One hundred years of legal confusion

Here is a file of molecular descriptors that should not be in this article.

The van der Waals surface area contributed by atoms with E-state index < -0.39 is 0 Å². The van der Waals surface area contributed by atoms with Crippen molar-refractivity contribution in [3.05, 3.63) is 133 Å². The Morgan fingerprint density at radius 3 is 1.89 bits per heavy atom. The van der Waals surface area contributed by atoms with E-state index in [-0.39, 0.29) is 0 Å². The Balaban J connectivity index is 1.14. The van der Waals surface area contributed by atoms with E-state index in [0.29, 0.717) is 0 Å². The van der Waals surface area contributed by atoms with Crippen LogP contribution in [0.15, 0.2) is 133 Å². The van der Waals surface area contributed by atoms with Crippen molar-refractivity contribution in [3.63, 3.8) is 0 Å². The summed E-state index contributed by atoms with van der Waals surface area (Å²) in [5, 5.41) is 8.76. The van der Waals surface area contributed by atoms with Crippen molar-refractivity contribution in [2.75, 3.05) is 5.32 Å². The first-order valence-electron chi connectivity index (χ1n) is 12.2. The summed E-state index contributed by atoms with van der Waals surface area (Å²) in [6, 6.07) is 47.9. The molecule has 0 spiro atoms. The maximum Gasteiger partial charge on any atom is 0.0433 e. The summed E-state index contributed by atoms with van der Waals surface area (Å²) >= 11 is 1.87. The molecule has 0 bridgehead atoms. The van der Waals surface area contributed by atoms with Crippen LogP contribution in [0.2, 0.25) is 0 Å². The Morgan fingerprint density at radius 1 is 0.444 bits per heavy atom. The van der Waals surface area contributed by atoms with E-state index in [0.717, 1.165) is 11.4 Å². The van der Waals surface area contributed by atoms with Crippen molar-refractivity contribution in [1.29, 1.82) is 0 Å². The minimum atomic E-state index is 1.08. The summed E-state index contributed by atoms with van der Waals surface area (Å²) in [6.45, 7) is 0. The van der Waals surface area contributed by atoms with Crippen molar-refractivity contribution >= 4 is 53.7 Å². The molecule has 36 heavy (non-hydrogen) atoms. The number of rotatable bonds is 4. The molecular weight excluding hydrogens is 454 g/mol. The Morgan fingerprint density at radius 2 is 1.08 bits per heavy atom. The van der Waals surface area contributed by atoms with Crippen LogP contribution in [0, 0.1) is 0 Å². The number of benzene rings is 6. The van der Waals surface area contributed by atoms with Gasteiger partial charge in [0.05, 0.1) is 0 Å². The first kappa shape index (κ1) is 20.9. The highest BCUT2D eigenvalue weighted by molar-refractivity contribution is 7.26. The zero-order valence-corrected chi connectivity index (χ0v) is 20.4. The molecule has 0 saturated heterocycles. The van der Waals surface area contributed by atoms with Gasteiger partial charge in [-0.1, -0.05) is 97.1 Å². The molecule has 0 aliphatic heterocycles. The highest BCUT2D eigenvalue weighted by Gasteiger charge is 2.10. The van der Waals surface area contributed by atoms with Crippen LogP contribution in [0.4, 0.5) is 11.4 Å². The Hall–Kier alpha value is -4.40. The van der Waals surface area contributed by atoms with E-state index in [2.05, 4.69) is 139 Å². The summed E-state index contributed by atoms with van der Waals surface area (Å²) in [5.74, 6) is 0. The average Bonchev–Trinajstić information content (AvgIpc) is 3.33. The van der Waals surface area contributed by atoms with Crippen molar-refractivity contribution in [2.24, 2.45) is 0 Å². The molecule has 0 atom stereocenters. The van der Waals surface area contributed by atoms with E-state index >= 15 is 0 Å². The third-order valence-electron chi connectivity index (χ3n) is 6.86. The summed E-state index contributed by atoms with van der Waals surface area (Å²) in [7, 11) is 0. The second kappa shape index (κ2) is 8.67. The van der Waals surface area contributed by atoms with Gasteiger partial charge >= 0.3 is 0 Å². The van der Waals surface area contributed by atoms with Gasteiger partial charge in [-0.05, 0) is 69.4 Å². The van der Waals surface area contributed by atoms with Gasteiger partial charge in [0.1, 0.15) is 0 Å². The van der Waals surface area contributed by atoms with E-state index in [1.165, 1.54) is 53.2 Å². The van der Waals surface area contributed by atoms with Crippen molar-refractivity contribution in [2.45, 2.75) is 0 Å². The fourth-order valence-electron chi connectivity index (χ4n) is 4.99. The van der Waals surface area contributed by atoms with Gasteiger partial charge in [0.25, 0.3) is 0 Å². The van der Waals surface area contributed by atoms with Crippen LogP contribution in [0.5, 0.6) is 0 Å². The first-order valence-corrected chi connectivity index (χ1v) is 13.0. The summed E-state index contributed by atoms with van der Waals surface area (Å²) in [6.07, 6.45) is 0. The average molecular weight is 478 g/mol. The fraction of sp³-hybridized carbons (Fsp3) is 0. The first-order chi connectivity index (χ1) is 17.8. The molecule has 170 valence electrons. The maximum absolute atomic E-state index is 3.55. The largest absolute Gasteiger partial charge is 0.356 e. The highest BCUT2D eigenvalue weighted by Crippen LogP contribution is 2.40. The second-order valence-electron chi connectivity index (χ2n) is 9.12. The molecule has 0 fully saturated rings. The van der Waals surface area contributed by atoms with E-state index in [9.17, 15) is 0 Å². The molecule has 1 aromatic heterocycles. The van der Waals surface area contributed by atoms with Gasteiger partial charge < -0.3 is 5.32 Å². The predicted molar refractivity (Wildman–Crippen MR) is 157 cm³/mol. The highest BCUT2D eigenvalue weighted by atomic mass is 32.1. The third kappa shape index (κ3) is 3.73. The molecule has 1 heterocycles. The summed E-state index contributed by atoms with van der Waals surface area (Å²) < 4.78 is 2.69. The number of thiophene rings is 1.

The Iranian state’s first commitment to press freedom, within rather narrow bounds, came in the Constitution adopted on 30 December 1906, Article 13 of which said newspapers ‘are free and authorized to publish useful material of common benefit such as the Majlis debates and the public’s comments on them’, as long as the content would not ‘disrupt any of the principles of the state or of the nation’, adding that publishers of ‘tendentious material opposed to the above or committing accusation and libel’ would be ‘legally interrogated, prosecuted and punished’.1 The Amendment to the Constitution, adopted on 8 October 1907, contained three references to the press, all rooted in the Belgian Constitution. The Amendment’s Article 20 said ‘all publications, except misleading books and material harmful’ to Islam would be ‘free and their censorship banned, but should anything opposed to the Press Law be seen in them, the publisher or writer will be punished in accordance with the Press Law. When the author is known and resident in Iran, neither the publisher, nor the printer, nor the distributor can be prosecuted.’ The last sentence was a verbatim translation from the Belgian Constitution,2 with the name of the country changed to ‘Iran’. According to the Amendment’s Article 77, there had to be a ‘unanimous vote’ for ‘political and press wrongdoings to be tried in secret’.3 Article 79 of the Amendment, calling for the jury to be ‘present at the courts, with regard to political and press wrongdoings’, had been adopted from the Belgian Constitution’s Article 98,4 omitting the reference to ‘all criminal matters’, which under the Belgian law also had to be heard by a jury.